As lake communities look to rebound from state shutdowns in 2019 and 2020, the Assembly Appropriations Committee approved a measure providing $10 million for lake conservation and management efforts, including the mitigation of harmful algal blooms.
Under the bill (A5778/S3618), qualified entities like the Greenwood Lake Commission, the Lake Hopatcong Commission, the Deal Lake Commission and the Lake Topanemus Park Commission, may apply to the DEP for grants to help pay for certain costs associated with lake management and maintenance for recreation and conservation purposes.
The bill, sponsored by Assemblyman Hal Wirths and co-sponsored by Assemblyman Brian Bergen, who has been the driving force behind moving the bill in the Assembly, will prioritize projects that involve lakes with public access.
“Businesses and communities surrounding our state lakes really need a successful summer this year,” Wirths (R-Sussex) said. “Between the harmful algal blooms that closed beaches in 2019 and the Covid restrictions that shut down all recreational activities on the lake last year, we really need a win. It’s more important now than ever to invest in programs that will preserve our freshwater lakes.”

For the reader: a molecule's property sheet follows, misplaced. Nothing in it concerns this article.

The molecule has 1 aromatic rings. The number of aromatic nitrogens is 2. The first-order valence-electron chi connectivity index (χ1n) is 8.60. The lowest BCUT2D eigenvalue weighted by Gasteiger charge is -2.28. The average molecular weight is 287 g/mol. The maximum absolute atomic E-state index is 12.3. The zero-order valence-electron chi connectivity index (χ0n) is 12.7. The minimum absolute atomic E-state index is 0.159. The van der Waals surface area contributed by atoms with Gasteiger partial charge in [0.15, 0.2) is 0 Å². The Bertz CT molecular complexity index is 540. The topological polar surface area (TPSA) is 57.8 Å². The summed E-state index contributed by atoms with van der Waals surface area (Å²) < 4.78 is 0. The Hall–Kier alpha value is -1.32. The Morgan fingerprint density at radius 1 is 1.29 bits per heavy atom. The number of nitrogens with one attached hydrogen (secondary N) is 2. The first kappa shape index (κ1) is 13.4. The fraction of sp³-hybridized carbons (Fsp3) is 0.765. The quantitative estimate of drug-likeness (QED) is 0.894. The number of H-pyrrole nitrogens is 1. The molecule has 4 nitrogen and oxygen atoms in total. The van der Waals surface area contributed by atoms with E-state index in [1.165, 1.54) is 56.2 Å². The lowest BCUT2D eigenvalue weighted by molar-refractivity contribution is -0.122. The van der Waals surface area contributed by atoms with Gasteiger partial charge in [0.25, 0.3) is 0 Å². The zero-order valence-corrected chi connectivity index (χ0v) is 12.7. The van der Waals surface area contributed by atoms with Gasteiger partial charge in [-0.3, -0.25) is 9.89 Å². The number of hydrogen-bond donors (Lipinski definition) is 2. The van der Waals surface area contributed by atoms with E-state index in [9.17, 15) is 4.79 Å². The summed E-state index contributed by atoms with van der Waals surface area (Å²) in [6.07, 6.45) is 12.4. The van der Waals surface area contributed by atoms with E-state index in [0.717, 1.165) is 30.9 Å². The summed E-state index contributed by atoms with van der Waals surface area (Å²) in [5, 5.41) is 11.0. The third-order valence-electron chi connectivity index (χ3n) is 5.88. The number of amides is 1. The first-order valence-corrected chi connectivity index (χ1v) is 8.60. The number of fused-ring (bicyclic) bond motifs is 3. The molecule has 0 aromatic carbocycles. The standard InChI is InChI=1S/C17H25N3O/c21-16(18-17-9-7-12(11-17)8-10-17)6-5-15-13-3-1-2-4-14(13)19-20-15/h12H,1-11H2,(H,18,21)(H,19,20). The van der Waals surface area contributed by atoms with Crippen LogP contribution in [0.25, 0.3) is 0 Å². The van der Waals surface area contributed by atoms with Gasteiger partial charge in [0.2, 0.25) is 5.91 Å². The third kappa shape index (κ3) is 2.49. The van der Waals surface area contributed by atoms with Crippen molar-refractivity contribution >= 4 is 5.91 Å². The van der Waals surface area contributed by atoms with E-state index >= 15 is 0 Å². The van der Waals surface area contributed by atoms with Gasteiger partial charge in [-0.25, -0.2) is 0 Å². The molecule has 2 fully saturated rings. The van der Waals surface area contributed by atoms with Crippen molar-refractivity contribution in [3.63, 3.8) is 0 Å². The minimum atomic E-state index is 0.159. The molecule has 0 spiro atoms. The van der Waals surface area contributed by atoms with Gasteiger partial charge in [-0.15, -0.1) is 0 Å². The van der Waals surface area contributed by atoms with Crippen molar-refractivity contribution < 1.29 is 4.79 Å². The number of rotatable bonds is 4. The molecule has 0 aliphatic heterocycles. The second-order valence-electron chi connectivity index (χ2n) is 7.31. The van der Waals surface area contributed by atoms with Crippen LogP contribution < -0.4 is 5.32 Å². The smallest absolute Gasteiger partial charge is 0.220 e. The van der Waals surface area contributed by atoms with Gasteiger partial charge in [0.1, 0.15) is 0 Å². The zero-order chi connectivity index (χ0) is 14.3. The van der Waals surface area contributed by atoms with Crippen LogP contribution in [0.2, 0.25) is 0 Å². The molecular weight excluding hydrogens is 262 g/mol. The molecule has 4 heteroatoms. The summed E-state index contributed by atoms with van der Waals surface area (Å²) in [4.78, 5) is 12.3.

Lake Hopatcong and Greenwood Lake, along with several other bodies of water in the area, have suffered from high levels of harmful algal blooms the past few summers. Harmful algal blooms occur when colonies of microscopic algae or bacteria grow at exponential rates and produce toxins harmful to humans and animals.
When the blue-green algae concentrates rose above the state’s safety threshold, the DEP closed the lakes to recreational activities and swimming.
“Lakes like Hopatcong are an economic resource for an entire region,” said Bergen (R-Morris). “Summer is when we see the most revenue generating activity, so we need to preserve public access through proper lake maintenance. Preventing and managing harmful algal blooms is critical to ensuring a safe environment for swimmers and a prosperous season for small businesses.”
This year, the toxic blooms are already responsible for swimming bans at Spruce Run Reservoir’s state park in Hunterdon County, Swartswood Lake in Sussex County, Glen Rock Pond in Bergen County, the Manasquan Reservoir in Monmouth County and Mountain Lake in Warren County.
People who come into contact with harmful algal blooms may develop skin rashes, abdominal pain, headaches and sore throats.
The bill unanimously passed the Senate on June 3. It now goes to the Speaker for further consideration.